Self-directed robots are the new warehouse workers

Completely autonomous robots may replace warehouse workers in the not so far-off future, thanks to the ingenuity of millionaire Rick Cohen.

His company, Wilmington, Mass.-based Symbotic, developed an automation system for warehouses and distribution centers that relies entirely on robots to store, handle and haul cases of goods around the facilities.

Unlike most other warehouse automation systems, which rely on robots that are bolted down or limited to fixed routes, Symbotic's robots — resembling driverless go-carts —can travel freely up and down storage aisles to stack or retrieve cases as fast as 25 miles an hour, according to the report. They deliver and retrieve one case of goods a minute, about five times faster than a human on foot. The robots are 28 inches wide, allowing warehouses using Symbotic's automation system to have smaller aisles — and thus more storage room — than typical warehouses, which can have aisles up to 12 feet wide.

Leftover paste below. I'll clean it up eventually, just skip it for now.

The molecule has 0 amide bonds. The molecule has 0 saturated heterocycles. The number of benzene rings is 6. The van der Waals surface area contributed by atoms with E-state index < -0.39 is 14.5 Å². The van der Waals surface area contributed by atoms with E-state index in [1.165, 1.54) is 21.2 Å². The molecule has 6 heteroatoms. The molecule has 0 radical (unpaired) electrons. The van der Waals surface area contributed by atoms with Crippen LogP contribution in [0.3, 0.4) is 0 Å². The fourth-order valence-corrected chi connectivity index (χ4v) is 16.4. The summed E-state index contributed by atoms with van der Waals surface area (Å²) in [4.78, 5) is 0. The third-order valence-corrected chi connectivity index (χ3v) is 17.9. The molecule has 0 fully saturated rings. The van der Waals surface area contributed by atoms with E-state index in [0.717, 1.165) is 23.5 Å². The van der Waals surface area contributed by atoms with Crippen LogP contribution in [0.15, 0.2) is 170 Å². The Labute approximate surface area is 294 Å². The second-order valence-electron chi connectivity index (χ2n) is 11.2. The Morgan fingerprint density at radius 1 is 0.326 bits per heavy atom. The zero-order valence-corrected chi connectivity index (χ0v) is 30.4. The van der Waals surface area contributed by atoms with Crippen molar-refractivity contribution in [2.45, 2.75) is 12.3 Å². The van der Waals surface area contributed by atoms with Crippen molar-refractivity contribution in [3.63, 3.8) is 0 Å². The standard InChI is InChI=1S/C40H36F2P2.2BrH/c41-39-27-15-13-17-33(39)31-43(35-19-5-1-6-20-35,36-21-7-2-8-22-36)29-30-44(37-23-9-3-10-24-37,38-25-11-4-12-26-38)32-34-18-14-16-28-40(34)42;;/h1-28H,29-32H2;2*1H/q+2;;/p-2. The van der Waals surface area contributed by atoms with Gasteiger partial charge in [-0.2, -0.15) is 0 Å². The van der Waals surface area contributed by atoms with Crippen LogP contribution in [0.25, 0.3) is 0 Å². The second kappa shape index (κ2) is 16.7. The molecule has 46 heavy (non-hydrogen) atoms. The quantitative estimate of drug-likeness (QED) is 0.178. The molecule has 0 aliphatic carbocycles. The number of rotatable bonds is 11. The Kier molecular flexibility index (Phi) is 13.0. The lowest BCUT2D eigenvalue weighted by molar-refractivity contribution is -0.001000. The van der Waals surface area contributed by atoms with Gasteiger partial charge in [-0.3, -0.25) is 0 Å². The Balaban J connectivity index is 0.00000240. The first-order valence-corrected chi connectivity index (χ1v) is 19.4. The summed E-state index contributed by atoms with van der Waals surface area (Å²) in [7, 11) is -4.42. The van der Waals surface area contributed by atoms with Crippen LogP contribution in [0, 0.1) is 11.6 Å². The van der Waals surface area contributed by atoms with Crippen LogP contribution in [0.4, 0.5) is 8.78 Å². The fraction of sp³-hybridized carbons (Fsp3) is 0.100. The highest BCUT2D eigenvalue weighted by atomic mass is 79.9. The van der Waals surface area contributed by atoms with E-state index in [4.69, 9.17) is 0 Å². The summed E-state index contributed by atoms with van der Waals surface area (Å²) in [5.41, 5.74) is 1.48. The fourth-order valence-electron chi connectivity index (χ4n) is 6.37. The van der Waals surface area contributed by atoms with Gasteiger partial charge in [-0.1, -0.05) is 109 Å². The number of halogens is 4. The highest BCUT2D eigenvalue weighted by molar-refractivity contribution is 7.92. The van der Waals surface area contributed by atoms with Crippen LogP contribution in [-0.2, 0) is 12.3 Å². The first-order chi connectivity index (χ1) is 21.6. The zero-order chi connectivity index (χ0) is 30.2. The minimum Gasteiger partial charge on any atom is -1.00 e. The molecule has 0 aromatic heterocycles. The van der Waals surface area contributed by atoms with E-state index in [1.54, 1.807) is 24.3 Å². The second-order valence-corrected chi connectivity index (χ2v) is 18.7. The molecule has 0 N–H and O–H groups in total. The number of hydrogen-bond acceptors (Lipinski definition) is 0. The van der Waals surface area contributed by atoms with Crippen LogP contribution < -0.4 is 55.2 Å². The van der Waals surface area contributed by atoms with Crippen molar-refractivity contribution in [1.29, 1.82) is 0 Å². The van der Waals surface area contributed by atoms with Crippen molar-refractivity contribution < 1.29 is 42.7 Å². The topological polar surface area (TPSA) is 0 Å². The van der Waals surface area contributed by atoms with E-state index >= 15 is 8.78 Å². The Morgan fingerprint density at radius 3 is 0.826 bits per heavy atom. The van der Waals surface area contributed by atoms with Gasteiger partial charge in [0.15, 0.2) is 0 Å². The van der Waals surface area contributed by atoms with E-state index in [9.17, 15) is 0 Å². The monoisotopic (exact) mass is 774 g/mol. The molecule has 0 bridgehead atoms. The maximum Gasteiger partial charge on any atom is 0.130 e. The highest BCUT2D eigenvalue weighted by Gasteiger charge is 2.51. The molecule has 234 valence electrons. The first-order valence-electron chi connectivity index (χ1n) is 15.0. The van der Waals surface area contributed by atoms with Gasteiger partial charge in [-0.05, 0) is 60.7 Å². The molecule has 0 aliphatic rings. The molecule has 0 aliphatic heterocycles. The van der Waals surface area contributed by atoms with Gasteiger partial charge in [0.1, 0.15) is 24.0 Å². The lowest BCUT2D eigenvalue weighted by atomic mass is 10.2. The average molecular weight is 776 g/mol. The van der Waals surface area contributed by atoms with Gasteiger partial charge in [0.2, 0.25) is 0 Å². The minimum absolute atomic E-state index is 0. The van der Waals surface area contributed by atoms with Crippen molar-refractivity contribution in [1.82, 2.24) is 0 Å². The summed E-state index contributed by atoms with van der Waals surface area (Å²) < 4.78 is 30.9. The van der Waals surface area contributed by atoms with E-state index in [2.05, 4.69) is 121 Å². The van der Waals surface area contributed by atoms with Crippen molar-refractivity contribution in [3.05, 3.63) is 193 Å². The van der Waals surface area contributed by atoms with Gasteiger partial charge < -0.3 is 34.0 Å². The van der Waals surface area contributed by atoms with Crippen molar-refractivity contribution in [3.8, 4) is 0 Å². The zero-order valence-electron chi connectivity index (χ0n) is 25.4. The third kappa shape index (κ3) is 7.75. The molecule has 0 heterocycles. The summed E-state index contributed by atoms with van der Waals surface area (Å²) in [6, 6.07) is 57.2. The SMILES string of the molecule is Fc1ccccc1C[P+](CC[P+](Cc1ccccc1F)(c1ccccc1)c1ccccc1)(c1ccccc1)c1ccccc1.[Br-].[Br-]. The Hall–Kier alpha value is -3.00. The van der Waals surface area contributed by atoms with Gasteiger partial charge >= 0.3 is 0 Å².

In conventional warehouses, cases of a specific product are normally stored in the same space so workers can easily locate them. However, Symbotic's robots can put a product anywhere on the shelves since their software notes the location of each product, allowing for more dense storage.

Symbotic plans to roll out about 12 fully automated food warehouses across the country using the technology. The company already has agreements to supply robots for Target and Coke's distribution center in South Brunswick, N.J., and Walmart is testing the system for two of its distribution centers. According to Symbotic, the robots cut distribution center labor costs by 80 percent and allow warehouses to be 25 to 45 percent smaller.


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